Finding a subspace $\ U \oplus T= R^4$

$$\ U = \{(x,y,z,t) \in \mathbb R^4 \mid x-y+z = 0 \text{ and } x-y-2t=0 \}$$

I need to find a subspace $\ T \in \mathbb R^4$ so $\ T \oplus U = \mathbb R^4$

So I know the bases of $U$ will be:

$\ u_1 = (1,1,0,0), u_2 = (2,0,-2,1)$ which are not linearly dep. So I need to find two vectors that will span $\ \mathbb R^4$

Based on answer from similar question I understand that I can just pick two other base vectors $\ e_3, e_4$ and just to make sure all four vectors are linearly independent(?). If they are linearly indep. does it mean that the only linear combination of the zero vector is $\ 0 = 0 \cdot u_1 + 0 \cdot u_2 + 0 \cdot e_3 + 0 \cdot e_4$ and hence $\ U \cap T = \{0 \}$

Also I'm not sure I understood the answer here correctly. If I have two vectors in $\ \mathbb R^n$ does it mean I can just pick any $\ n -2$ base vectors that I want and those two groups will be direct sum of $\ \mathbb R^n$?

Yes, no and sort of! (Maybe?)

Firstly, a subspace $T \subset \mathbb{R}^4$ is a subset, not an element, of $\mathbb{R}^4$.

Now given $u_1$ and $u_2$, yes, you need to find two other vectors $e_3$ and $e_4$ so that the four vector $u_1, u_2, e_3$ and $e_4$ span $\mathbb{R}^4$ (nitpick on what you may have meant above, but no two vectors will span $\mathbb{R}^4$) and yes, this means pick two other vectors that are linearly independent from $u_1$ and $u_2$ so that the four vectors are linearly independent and span $\mathbb{R}^4$.

One of the definitions for linear independence of a set of vectors is indeed that there is only one linear combination of the zero vector.

No, you cannot simply pick any two vectors to get a basis though. For example, in the above situation consider $e_3 = u_1$ and $e_4 = u_2$. Then with these four vectors you only get $U$ and not all of $\mathbb{R}^4$, even though $u_1$ and $u_2$ are base vectors.

I might be nitpicking here, but what do you mean by 'base vector'? Any non-zero vector is in some basis, so it's a little imprecise to call something a base vector without having the basis already. What you can do though is start with your two vectors, then find another that is linearly independent with the starting two, then find a fourth that is linear independent to all three, then find a fifth that is independent to the previous 4, etc... until you get $n$ linearly independent vectors of $\mathbb{R}^n$ that will be a basis. In this sense, yes, you can pick any vectors that work in this way.

To think about why, suppose we focus on your main example with $U$ and $T$. If you find $e_3$ linearly independent from $u_1$ and $u_2$, then find $e_4$ linearly independent from $u_1, u_2$ and $e_1$, but had $U \cap T \neq \{0\}$, then there are linear combinations of a non-zero vector in $U \cap T$ $$au_1 + bu_2 = ct_1 + dt_2$$ so that $au_1 + bu_2 - ct_1 - dt_2 = 0$, contradicting the fact that the four vectors are linearly independent! So $U \cap T = \{0\}$. The main point being linear independence, so that once you have $n$ (in this case 4) they must span $\mathbb{R}^n$ (in this case $\mathbb{R}^4$).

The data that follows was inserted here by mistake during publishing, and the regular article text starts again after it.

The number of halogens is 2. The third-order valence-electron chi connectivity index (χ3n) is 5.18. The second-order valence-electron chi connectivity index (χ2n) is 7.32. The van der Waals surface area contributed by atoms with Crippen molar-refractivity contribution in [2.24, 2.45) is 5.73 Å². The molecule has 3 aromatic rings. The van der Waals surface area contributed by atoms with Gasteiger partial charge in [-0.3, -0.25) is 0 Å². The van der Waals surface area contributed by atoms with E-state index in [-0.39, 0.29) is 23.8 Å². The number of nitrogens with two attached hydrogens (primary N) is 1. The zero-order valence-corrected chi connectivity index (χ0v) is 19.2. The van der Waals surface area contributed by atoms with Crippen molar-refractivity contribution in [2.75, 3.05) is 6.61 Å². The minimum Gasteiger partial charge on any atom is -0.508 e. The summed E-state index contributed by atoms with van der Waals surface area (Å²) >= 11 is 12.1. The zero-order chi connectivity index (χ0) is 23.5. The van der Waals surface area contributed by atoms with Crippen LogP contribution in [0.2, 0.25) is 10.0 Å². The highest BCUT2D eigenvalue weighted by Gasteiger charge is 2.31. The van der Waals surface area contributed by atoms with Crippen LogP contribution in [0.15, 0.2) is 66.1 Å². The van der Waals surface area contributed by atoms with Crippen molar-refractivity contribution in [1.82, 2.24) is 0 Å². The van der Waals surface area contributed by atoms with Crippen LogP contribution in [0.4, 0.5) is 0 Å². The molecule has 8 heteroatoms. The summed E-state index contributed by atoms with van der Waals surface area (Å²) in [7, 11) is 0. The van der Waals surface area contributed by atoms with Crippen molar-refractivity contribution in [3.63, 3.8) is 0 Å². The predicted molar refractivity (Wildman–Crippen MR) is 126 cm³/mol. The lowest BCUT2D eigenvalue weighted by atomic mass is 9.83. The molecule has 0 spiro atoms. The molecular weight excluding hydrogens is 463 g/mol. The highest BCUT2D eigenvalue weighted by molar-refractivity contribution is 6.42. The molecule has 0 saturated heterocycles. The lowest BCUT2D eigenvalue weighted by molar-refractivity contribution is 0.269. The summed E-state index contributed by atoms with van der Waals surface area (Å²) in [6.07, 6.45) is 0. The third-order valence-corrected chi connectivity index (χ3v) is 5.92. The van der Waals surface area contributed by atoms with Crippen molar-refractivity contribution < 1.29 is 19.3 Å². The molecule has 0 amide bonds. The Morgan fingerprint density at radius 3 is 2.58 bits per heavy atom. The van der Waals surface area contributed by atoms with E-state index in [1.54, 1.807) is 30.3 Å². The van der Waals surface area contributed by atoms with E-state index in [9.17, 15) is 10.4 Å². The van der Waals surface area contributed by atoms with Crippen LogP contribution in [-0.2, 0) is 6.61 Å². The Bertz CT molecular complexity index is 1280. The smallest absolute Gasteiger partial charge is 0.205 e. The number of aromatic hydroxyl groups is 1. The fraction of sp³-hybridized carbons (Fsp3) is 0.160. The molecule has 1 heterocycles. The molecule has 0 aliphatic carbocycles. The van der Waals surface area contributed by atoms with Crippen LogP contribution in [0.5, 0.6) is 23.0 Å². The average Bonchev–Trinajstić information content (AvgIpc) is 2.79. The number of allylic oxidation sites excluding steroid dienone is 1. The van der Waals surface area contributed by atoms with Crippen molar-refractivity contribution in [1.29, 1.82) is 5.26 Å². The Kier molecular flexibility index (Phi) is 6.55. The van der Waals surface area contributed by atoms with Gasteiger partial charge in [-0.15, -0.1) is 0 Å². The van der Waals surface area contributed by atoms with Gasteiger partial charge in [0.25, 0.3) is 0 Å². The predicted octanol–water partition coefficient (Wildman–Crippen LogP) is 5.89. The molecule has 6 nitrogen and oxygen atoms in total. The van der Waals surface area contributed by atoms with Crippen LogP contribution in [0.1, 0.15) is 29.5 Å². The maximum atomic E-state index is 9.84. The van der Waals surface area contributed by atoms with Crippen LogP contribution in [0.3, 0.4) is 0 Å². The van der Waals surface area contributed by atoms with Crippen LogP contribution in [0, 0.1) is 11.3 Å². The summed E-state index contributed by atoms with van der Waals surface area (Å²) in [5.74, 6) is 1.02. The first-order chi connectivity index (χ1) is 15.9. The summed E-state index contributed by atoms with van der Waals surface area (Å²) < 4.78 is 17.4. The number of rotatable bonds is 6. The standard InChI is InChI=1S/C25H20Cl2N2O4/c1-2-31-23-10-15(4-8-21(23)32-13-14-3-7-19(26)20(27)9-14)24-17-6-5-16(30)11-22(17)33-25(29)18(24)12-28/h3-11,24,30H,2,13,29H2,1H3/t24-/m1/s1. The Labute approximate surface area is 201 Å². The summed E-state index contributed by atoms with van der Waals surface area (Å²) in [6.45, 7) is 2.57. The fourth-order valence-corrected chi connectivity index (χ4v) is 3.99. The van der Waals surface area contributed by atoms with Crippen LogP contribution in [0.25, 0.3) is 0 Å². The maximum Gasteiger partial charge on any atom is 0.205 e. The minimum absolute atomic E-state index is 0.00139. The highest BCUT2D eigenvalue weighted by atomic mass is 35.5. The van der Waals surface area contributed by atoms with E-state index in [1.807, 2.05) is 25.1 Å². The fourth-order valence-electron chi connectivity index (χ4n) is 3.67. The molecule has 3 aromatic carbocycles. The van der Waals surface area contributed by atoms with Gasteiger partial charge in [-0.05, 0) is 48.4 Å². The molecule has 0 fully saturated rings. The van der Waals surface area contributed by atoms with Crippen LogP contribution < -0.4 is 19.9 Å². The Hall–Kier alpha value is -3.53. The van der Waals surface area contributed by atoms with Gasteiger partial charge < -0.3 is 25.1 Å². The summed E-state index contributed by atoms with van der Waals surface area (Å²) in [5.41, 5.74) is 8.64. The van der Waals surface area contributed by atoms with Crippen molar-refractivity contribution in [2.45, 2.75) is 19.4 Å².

As a good thinking exercise about these ideas that may help solidify all these new concepts, why should any set of four vectors that are linearly independent automatically span $\mathbb{R}^4$? I.e., why is the spanning condition seemingly coming for free? (Idea: If we didn't span $\mathbb{R}^4$ with four linearly independent vectors, we would need to add another vector to the basis, and as with the $U\cap T \neq \{0\}$ situation this contradicts something.)

• Is it because $\ \mathbb R^4$ has exactly four elements as basis? Thanks a lot for your well explained answer. Just to make sure I understand you correctly, you say that n elements in $\ \mathbb R^n$ that are linearly independent will span $\ \mathbb R^n$ also, if we'll take that four vectors and split it to any two groups - U & T, so $\ U \cap T = 0$ will always hold ?? – bm1125 Jun 4 '18 at 18:04
• Sort of. Any basis of $\mathbb{R}^4$ has exactly four elements. You always have the obvious one, $(1,0,0,0), (0,1,0,0), (0,0,1,0), (0,0,0,1)$ as a sanity check, and any linearly independent set of 5 vectors spans a five dimensional space, so with $\mathbb{R}^4$ being 4-dimensional, any set of 5 vectors in $\mathbb{R}^4$ must be linearly dependent. As per your last question, yes by the second last paragraph in the answer: if there were a non-zero vector in both $U$ and $T$, then your four vectors are linearly dependent. – Alex Jun 4 '18 at 18:38